Republicans in Congress have repeatedly promised they will have a plan if the Supreme Court rules that an estimated 6.4 million Americans can’t get health insurance subsidies from the federal government.
Though the GOP has not reached a consensus – and few if any details are discussed in public – there is plenty of activity behind the scenes, as disparate groups in the House and Senate work to at least unify around an opening bid.
Many of the “just-in-case” plans for a Supreme Court ruling against the Obama administration focus on how replacement subsidies should be structured so people don’t end up owing insurers hundreds of dollars. The court’s decision on the case, King vs. Burwell, is expected around the end of the month.
But there’s another potential plan that’s getting serious consideration on Capitol Hill, according to multiple GOP sources. It is designed, in part, to carry along reluctant Republicans who want a repeal of Obamacare and nothing more. Mirrored off of CHIP, a popular federal health insurance program for children, the plan would largely end the federal government’s role as an insurance regulator and give that power back to the states—along with a chunk of money to spend as they see fit on insurance coverage.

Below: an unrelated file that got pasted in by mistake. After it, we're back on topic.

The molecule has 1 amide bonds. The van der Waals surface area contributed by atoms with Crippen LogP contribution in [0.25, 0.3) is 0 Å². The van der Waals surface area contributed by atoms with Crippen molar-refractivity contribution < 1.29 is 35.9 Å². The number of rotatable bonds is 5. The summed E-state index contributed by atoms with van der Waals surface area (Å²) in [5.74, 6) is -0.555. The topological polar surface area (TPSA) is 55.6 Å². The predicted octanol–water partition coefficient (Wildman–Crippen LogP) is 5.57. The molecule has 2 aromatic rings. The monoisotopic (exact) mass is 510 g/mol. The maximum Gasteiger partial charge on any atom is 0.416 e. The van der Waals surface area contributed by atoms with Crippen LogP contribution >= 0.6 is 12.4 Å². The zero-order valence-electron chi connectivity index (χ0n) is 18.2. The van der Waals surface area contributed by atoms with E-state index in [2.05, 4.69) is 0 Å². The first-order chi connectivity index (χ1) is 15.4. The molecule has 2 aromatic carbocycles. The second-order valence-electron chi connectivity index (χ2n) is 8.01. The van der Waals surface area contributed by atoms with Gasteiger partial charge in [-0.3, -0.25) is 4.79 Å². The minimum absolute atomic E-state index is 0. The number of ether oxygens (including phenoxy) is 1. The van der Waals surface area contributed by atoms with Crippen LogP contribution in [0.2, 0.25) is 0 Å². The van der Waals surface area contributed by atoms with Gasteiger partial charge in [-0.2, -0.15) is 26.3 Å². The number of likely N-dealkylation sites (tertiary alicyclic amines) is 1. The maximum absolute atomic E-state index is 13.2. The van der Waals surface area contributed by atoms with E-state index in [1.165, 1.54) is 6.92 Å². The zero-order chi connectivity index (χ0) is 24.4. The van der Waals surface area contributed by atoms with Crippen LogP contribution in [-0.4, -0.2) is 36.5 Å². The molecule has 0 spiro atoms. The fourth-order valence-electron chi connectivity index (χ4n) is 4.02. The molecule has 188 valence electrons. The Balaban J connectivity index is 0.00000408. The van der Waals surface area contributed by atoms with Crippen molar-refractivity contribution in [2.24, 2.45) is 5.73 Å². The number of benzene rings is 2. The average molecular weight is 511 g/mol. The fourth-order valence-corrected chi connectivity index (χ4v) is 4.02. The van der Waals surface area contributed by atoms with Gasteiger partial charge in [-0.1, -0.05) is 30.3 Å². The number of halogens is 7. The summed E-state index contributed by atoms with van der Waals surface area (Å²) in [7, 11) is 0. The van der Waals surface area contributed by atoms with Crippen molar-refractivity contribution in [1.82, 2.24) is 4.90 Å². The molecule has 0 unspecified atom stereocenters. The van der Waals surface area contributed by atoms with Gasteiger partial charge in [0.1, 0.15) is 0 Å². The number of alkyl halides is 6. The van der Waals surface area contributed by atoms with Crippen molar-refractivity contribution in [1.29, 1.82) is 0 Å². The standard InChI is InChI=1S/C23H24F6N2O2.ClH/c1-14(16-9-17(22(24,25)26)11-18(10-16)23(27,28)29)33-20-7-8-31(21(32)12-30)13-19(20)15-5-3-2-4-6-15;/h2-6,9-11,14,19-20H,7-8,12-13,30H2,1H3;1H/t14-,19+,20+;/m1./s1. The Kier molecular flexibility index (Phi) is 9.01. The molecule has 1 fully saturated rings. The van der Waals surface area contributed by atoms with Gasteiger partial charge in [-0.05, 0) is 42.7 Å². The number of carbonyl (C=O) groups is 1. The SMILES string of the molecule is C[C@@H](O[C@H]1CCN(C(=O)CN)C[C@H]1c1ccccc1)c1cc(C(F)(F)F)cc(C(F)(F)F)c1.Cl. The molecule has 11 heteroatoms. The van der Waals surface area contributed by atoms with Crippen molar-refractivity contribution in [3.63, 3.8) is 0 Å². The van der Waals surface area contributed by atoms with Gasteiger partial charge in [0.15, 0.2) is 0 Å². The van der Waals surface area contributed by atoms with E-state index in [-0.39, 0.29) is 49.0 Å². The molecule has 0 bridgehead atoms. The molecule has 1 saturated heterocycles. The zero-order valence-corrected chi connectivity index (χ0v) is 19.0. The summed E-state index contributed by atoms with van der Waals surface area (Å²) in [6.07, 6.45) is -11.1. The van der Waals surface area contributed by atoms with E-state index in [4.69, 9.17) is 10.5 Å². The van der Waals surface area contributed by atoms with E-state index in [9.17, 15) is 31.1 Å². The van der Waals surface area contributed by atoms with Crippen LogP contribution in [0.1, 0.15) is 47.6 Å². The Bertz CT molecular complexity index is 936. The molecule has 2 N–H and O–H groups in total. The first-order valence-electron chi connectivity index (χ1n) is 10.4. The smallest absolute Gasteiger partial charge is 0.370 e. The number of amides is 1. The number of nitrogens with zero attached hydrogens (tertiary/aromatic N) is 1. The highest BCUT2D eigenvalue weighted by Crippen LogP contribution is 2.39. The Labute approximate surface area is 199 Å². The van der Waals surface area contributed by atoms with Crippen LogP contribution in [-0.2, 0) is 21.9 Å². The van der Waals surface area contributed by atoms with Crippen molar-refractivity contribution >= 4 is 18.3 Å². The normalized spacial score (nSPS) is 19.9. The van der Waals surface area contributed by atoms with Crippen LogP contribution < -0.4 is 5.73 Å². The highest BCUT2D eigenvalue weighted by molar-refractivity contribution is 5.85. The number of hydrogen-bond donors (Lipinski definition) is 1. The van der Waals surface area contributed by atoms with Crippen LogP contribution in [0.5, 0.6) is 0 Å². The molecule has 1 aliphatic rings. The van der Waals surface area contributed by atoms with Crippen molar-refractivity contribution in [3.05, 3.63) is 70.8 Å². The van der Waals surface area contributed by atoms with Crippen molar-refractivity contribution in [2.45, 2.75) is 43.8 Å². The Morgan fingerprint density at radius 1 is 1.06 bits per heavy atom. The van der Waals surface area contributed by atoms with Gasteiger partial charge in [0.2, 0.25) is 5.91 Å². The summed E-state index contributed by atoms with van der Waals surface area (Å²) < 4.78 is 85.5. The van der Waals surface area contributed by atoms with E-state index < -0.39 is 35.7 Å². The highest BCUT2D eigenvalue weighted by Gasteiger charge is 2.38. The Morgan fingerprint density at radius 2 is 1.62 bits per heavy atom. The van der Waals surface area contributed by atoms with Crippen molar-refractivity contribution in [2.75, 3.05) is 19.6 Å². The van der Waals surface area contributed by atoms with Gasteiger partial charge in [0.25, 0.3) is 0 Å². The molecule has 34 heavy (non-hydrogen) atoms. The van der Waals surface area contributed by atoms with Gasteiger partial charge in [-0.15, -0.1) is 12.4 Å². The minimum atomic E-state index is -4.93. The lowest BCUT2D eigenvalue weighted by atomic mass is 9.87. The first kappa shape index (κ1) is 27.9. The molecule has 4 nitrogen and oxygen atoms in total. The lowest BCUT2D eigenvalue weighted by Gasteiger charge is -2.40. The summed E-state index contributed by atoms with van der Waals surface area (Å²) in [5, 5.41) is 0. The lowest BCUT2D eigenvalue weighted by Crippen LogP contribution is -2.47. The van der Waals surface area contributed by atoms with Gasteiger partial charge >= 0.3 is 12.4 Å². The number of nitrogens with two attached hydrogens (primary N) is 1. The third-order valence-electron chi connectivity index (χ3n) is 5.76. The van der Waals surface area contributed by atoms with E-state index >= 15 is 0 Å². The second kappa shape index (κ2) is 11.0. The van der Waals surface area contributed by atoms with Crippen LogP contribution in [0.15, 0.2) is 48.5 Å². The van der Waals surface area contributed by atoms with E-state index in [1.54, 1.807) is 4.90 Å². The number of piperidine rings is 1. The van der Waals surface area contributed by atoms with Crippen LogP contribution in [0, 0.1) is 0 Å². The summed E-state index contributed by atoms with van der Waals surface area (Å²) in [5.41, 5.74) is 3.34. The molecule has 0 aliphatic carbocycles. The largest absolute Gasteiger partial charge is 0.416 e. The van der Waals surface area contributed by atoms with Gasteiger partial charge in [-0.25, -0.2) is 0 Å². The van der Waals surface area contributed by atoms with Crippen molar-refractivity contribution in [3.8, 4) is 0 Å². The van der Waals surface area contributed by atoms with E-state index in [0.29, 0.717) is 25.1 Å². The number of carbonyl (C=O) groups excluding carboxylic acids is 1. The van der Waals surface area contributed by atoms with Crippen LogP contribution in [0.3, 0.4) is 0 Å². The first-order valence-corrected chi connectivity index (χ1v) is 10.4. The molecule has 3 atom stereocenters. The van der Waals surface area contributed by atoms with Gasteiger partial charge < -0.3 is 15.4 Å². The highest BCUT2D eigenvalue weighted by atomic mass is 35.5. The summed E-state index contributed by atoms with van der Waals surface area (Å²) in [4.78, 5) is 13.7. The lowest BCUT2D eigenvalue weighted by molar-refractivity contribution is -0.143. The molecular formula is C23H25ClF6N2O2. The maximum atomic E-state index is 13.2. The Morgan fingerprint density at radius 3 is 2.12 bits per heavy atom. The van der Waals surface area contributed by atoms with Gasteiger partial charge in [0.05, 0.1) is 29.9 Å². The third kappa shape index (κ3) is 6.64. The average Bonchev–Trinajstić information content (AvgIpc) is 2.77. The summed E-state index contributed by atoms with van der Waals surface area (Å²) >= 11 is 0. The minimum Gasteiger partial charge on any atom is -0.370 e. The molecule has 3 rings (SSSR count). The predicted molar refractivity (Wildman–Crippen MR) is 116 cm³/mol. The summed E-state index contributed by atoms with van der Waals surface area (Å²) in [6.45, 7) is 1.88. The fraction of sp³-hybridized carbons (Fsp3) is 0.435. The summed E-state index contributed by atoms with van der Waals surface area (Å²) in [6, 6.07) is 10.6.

It’s unclear if the proposal will make it into a final bill. Senior lawmakers are rumored to have sent early packages to the Congressional Budget Office for initial scoring, but leaders in the House and Senate have said they won’t reveal any plans until after the court issues its ruling.
“We’re certainly going to have a plan for our view of what needs to be done to protect the American people in the wake of this really terrible bill,” Senate Majority Leader Mitch McConnell (R-Ky.) said in an interview with Morning Consult on Thursday.